At last we can grieve

Richard Reynolds.
Richard Reynolds.
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THE family of Richard Reynolds, whose life was cut short by a brutal thug, say only now can they properly begin to grieve for him.

Last week a jury took just minutes to convict muscle-bound Daniel Duckworth, 36, of manslaughter. He was given a 13-year extended sentence.

Police tent in Wharf Street, Sowerby Bridge.

Police tent in Wharf Street, Sowerby Bridge.

Richard’s brother Frank said: “It’s just sinking in, now we have got the trial out of the way and we can properly grieve for him.”

But he added: “We have had fantastic support – all the witnesses who came forward, the people who helped him as he lay in the road and held his hand and made him comfortable. And the police have been brilliant.”

Duckworth knocked out Richard, a former paratrooper, with a vicious punch. Richard fell and cracked his head on the road.

He had been enjoying a night out in Sowerby Bridge.

Brother Frank, of Greetland, speaking for the first time since the tragedy, paid tribute to Richard, whom he described as generous and fun-loving.

“He did a lot for charity and walking and fishing were his passions,” he said.

“He was 6ft 1in and a really fit lad.”

Richard had completed the Prince’s Trust Borneo Challenge which involved hiking, biking and water-rafting.

He gave the proceeds of his 40th birthday to the West Yorkshire Forget-Me-Not Trust.

He worked as a tree surgeon and had represented the British Logging Team.

And he mixed his love of fun and fitness by taking part in Extreme Ironing events – described as an extreme sport and a performance art – in which people take an ironing board to a remote location and iron.

“He was a very funny, jolly sort of lad who never got into trouble,” said Frank.

“There were over 400 people at his funeral.”

Richard died 12 days after the attack but as he lay in his hospital bed his family thought his strength would pull him through.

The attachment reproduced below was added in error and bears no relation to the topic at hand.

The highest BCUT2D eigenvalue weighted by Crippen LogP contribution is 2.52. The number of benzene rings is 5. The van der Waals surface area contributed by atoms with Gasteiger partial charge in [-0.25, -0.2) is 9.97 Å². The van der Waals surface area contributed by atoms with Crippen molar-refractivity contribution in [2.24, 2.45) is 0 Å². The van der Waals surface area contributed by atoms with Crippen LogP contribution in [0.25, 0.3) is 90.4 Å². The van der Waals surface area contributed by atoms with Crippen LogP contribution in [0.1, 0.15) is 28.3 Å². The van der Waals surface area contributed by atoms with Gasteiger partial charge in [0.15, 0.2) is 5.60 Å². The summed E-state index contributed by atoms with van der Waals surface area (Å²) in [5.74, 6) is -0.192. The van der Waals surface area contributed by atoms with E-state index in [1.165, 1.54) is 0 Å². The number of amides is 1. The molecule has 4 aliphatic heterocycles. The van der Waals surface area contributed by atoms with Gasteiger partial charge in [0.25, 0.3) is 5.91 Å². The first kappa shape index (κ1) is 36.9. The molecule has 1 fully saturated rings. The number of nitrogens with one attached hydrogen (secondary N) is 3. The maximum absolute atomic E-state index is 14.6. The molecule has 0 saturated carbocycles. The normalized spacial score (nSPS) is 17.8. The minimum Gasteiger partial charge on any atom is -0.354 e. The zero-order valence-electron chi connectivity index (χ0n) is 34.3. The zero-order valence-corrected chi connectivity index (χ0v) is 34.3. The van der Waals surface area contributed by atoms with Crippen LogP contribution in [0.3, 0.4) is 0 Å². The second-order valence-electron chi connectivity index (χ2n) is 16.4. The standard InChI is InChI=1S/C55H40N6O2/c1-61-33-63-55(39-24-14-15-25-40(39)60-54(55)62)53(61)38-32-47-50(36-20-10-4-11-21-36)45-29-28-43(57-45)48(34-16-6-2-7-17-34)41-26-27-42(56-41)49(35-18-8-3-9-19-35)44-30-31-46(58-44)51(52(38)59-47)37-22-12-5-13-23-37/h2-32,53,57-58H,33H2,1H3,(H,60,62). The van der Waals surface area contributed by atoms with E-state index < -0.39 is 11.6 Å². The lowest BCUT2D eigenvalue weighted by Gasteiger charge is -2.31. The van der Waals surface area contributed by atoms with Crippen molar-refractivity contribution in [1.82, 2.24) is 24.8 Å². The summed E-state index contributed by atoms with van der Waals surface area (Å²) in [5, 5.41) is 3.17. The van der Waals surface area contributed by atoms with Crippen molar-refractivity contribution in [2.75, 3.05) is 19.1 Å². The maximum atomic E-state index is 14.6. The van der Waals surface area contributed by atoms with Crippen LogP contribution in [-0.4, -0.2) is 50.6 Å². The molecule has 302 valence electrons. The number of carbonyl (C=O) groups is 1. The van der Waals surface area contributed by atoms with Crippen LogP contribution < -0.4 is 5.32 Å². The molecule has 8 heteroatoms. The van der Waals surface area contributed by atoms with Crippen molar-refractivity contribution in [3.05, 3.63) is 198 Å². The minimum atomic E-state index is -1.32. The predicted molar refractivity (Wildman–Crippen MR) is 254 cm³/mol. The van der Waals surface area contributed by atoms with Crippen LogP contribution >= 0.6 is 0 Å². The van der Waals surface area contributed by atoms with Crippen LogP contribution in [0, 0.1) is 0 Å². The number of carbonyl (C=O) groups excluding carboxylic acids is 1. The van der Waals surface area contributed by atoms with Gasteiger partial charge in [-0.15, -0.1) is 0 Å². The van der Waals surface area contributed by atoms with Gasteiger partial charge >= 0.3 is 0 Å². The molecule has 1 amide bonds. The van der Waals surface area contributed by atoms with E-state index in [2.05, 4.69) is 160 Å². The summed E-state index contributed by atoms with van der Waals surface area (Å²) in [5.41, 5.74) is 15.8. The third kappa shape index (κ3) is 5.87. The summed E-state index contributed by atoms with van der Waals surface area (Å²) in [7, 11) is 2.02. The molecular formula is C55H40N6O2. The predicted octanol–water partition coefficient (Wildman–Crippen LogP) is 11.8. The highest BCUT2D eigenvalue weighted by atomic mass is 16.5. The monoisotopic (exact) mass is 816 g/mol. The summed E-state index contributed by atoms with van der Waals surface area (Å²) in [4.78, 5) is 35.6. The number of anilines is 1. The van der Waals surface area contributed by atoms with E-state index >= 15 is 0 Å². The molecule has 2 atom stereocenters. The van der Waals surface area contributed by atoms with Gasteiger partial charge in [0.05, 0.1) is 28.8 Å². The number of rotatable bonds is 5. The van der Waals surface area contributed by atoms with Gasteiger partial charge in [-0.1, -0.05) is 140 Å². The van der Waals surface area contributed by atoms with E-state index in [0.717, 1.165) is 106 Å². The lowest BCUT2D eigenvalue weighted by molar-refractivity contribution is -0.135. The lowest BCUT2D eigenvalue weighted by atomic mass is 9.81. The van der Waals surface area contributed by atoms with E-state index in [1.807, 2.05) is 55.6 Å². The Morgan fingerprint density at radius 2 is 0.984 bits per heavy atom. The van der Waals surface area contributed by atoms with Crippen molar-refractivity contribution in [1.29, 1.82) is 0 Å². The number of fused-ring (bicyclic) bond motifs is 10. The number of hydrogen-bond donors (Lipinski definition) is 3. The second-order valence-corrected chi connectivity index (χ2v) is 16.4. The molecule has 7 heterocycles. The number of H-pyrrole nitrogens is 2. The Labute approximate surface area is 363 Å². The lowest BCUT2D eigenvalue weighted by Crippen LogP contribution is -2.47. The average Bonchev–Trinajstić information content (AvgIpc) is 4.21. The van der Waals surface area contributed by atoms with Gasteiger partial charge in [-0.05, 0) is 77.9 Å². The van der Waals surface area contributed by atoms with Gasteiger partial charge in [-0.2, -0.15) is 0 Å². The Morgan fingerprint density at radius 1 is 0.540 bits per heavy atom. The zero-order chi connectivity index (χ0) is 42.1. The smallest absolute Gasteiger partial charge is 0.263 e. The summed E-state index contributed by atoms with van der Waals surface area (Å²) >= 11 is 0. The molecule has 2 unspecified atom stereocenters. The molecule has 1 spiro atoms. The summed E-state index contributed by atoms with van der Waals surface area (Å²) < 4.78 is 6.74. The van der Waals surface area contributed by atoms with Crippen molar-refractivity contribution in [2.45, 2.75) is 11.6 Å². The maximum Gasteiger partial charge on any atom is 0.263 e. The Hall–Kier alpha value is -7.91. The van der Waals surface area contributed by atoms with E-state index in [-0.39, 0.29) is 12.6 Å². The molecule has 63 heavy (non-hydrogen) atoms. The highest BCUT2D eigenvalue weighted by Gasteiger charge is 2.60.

“He just didn’t, but he fought right to the end,” said Frank.

Richard, a bachelor, had expressed a wish that his organs be donated to benefit others.

When his life-support was switched off, a team of surgeons gathered as he was expected to pass away within three hours.

But he survived more than 24, which rendered his organs unsuitable for reuse.

Frank’s wife Karen said: “That just shows how fit he was.

“The family just want to get through Christmas quietly now but want to thank everybody for their help and support.

“It has been an awful ordeal.”

Richard’s ashes have been scattered at Brearley, where he fished and Luddenden graveyard, where family members are buried and where a headstone will be erected in his memory.

Richard attended the former Heath Grammar School, Halifax, and was well known in Sowerby Bridge, where he lived .

He also leaves siblings Lesley Bishop, 49, of Halifax; Gynell Turner, 44, of Northampton; David Robinson, 40, of Sowerby Bridge and Steven Robinson, 37, of St Anne’s.

Duckworth, of West Street, Sowerby Bridge, was revealed to have had a background of violence but Frank said the court saw through his lies.

“He lied to beat the system and it backfired on him,” he said.

Duckworth’s fiancee Michelle Burrell gave the most obvious lying evidence, according to trial Judge Jonathan Durham Hall.

“I’m bitter at her making accusations that slandered a good man’s name,” said Frank.

To keep Richard’s memory alive his family intend organising a sponsored walk next May.